The bone and mineral disorder of children undergoing chronic peritoneal dialysis
The mineral and bone disorder of chronic kidney disease remains a challenging complication in pediatric end-stage renal disease. Here, we assessed symptoms, risk factors and management of this disorder in 890 children and adolescents from 24 countries reported to the International Pediatric Peritoneal Dialysis Network Registry. Signs of this disease were most common in North American patients. The prevalence of hyperphosphatemia increased with age from 6% in young infants to 81% in adolescents. Serum parathyroid hormone (PTH) was outside the guideline targets in the majority of patients and associated with low calcium, high phosphorus, acidosis, dialysis vintage and female gender. Serum calcium was associated with dialytic calcium exposure, serum phosphorus with low residual renal function and pubertal status. PTH levels were highest in Latin America and lowest in Europe. Vitamin D and its active analogs were most frequently administered in Europe; calcium-free phosphate binders and cinacalcet in North America. Clinical and radiological symptoms markedly increased when PTH exceeded 300 pg/ml, the risk of hypercalcemia increased with levels below 100 pg/ml, and time-averaged PTH concentrations above 500 pg/ml were associated with impaired longitudinal growth. Hence, the symptoms and management of the mineral and bone disorder of chronic kidney disease in children on peritoneal dialysis showed substantial regional variation. Our findings support a PTH target range of 100-300 pg/ml in the pediatric age group. © 2010 International Society of Nephrology.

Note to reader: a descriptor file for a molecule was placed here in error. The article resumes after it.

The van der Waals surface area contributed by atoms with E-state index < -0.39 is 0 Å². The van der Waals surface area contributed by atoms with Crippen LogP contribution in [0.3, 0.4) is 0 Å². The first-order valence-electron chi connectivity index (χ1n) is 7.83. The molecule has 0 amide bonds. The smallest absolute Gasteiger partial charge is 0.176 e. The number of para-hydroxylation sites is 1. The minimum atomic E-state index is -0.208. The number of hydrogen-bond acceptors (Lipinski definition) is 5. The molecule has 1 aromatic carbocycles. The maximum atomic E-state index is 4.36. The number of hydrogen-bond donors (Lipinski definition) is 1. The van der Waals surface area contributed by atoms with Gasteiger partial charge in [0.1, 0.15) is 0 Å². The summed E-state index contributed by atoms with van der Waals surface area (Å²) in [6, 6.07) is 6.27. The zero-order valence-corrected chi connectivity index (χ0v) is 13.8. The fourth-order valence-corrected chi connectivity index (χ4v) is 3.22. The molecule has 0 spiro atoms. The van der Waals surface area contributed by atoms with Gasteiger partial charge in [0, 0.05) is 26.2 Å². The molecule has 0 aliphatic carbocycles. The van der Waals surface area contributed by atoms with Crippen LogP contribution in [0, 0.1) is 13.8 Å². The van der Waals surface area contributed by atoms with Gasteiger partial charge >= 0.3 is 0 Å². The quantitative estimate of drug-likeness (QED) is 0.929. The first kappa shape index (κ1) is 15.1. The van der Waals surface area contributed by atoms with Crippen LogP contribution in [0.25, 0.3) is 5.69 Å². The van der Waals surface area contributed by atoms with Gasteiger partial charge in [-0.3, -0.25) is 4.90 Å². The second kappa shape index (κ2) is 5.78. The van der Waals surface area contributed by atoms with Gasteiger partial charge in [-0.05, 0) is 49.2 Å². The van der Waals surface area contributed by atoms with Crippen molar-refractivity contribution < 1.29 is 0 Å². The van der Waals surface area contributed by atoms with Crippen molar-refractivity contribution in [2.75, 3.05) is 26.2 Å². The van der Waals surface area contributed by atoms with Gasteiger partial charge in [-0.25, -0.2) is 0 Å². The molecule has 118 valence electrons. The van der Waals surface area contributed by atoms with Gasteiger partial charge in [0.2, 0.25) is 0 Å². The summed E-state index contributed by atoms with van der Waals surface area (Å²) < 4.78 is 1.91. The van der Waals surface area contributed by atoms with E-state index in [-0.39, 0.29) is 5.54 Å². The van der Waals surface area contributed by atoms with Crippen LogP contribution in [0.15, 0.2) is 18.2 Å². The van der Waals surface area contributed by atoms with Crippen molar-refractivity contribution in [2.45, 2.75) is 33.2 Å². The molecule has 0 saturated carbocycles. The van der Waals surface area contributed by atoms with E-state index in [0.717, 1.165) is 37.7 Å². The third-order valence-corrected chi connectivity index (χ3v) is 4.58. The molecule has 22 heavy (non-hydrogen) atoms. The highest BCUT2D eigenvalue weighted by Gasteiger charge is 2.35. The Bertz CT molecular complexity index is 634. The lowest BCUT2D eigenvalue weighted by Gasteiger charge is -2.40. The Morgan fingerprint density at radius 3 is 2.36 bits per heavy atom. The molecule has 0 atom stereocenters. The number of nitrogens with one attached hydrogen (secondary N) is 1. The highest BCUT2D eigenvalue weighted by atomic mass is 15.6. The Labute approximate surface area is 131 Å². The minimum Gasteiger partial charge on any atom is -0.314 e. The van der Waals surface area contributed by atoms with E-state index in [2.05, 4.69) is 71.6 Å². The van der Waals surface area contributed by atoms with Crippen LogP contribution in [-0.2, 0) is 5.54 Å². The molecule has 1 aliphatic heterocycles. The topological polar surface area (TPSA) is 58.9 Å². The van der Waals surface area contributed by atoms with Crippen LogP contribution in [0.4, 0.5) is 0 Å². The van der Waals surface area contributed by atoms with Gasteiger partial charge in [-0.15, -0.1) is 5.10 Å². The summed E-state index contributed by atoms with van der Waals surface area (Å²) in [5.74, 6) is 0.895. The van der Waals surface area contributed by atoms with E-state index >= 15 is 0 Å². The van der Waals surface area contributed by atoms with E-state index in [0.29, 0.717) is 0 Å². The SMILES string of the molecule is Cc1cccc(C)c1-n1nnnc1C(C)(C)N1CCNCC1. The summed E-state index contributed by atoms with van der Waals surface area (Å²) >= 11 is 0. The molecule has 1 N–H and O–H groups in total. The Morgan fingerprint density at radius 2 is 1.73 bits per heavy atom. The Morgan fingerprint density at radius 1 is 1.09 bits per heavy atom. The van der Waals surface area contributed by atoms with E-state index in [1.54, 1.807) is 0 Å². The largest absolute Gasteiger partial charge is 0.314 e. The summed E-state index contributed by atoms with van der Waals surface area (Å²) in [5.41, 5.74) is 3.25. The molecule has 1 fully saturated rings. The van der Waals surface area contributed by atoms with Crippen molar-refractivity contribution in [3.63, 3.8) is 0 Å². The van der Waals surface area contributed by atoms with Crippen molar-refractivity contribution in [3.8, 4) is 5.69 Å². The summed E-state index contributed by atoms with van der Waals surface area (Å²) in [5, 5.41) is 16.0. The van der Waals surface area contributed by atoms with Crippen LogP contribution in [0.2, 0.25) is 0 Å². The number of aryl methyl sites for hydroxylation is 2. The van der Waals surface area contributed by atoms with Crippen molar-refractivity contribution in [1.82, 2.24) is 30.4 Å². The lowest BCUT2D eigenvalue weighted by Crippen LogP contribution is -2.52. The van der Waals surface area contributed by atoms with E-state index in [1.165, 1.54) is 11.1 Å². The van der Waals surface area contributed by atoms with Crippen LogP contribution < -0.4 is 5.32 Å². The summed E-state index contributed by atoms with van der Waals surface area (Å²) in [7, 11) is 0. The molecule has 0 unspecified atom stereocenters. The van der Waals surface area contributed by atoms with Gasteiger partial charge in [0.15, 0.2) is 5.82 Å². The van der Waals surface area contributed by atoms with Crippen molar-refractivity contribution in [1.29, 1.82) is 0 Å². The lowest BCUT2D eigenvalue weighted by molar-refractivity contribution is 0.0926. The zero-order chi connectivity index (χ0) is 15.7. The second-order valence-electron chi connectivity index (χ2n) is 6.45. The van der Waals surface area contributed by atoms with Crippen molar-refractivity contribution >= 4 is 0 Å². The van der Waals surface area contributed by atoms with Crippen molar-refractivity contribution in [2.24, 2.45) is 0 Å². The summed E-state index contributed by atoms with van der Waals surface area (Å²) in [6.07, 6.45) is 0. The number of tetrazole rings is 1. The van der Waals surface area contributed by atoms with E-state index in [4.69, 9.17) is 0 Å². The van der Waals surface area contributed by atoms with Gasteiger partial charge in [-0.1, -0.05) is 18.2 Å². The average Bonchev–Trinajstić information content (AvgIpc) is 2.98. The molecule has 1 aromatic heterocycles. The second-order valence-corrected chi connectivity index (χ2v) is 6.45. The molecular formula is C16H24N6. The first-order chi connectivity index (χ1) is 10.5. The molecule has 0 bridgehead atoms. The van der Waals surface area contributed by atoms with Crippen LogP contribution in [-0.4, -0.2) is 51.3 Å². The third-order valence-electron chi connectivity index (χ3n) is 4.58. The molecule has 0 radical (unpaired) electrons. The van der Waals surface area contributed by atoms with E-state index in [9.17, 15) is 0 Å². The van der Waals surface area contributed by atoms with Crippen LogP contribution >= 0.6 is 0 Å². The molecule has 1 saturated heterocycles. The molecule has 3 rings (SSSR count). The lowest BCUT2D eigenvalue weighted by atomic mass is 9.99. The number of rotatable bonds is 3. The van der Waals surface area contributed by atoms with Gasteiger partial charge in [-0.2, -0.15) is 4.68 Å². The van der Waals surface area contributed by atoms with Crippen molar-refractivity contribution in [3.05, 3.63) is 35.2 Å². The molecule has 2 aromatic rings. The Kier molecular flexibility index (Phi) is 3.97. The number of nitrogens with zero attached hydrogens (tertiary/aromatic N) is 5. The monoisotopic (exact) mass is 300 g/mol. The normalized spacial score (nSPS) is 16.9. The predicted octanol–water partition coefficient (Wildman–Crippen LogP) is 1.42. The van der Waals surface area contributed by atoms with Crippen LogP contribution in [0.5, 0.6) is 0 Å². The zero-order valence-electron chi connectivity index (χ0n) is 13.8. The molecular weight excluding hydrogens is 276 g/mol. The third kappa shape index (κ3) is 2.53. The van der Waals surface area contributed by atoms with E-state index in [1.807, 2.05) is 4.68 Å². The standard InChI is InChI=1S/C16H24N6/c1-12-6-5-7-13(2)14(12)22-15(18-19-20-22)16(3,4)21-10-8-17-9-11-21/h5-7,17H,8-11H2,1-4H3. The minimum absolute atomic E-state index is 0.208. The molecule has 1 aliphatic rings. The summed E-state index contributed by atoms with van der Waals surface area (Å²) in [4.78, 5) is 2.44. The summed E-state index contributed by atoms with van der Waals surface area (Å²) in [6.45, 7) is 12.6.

Borzych, D; Rees, L; Ha, IS; Chua, A; Valles, PG; Lipka, M; Zambrano, P; Ahlenstiel, T; Bakkaloglu, SA; Spizzirri, AP; Lopez, L; Ozaltin, F; Printza, N; Hari, P; Klaus, G; Bak, M; Vogel, A; Ariceta, G; Yap, HK; Warady, BA; Schaefer, F
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